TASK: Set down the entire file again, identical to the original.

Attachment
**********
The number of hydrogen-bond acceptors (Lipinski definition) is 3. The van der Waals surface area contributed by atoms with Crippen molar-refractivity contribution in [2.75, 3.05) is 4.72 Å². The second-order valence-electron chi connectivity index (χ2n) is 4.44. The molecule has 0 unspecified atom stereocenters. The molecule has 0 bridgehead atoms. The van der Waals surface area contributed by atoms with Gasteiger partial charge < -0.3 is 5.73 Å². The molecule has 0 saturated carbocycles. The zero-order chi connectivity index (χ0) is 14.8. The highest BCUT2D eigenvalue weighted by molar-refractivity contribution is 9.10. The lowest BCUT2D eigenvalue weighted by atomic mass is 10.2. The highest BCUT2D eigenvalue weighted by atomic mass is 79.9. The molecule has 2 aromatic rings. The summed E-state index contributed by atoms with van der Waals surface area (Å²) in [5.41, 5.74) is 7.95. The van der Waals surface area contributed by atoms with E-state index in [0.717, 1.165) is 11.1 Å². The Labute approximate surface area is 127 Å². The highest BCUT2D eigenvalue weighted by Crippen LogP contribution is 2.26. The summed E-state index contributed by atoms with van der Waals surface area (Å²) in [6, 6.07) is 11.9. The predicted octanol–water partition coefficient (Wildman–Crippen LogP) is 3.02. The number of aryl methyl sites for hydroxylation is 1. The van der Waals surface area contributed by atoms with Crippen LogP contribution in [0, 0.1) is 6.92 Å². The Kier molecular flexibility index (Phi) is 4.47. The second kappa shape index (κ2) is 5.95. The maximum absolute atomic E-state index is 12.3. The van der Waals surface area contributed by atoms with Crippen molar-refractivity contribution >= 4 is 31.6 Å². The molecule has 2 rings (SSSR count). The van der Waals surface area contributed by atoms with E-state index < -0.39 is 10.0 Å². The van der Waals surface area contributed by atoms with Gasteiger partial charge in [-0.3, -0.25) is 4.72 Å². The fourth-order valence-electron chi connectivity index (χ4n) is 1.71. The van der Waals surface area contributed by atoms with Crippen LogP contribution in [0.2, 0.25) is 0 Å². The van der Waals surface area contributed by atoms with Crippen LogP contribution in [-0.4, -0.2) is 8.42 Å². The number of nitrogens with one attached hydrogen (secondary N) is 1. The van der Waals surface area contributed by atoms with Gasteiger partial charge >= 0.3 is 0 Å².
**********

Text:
The number of hydrogen-bond acceptors (Lipinski definition) is 3. The van der Waals surface area contributed by atoms with Crippen molar-refractivity contribution in [2.75, 3.05) is 4.72 Å². The second-order valence-electron chi connectivity index (χ2n) is 4.44. The molecule has 0 unspecified atom stereocenters. The molecule has 0 bridgehead atoms. The van der Waals surface area contributed by atoms with Gasteiger partial charge < -0.3 is 5.73 Å². The molecule has 0 saturated carbocycles. The zero-order chi connectivity index (χ0) is 14.8. The highest BCUT2D eigenvalue weighted by molar-refractivity contribution is 9.10. The lowest BCUT2D eigenvalue weighted by atomic mass is 10.2. The highest BCUT2D eigenvalue weighted by atomic mass is 79.9. The molecule has 2 aromatic rings. The summed E-state index contributed by atoms with van der Waals surface area (Å²) in [5.41, 5.74) is 7.95. The van der Waals surface area contributed by atoms with E-state index in [0.717, 1.165) is 11.1 Å². The Labute approximate surface area is 127 Å². The highest BCUT2D eigenvalue weighted by Crippen LogP contribution is 2.26. The summed E-state index contributed by atoms with van der Waals surface area (Å²) in [6, 6.07) is 11.9. The predicted octanol–water partition coefficient (Wildman–Crippen LogP) is 3.02. The number of aryl methyl sites for hydroxylation is 1. The van der Waals surface area contributed by atoms with Crippen LogP contribution in [0, 0.1) is 6.92 Å². The Kier molecular flexibility index (Phi) is 4.47. The second kappa shape index (κ2) is 5.95. The maximum absolute atomic E-state index is 12.3. The van der Waals surface area contributed by atoms with Crippen molar-refractivity contribution >= 4 is 31.6 Å². The molecule has 2 rings (SSSR count). The van der Waals surface area contributed by atoms with E-state index < -0.39 is 10.0 Å². The van der Waals surface area contributed by atoms with Gasteiger partial charge in [-0.3, -0.25) is 4.72 Å². The fourth-order valence-electron chi connectivity index (χ4n) is 1.71. The van der Waals surface area contributed by atoms with Crippen LogP contribution in [0.2, 0.25) is 0 Å². The van der Waals surface area contributed by atoms with Crippen LogP contribution in [-0.4, -0.2) is 8.42 Å². The number of nitrogens with one attached hydrogen (secondary N) is 1. The van der Waals surface area contributed by atoms with Gasteiger partial charge >= 0.3 is 0 Å².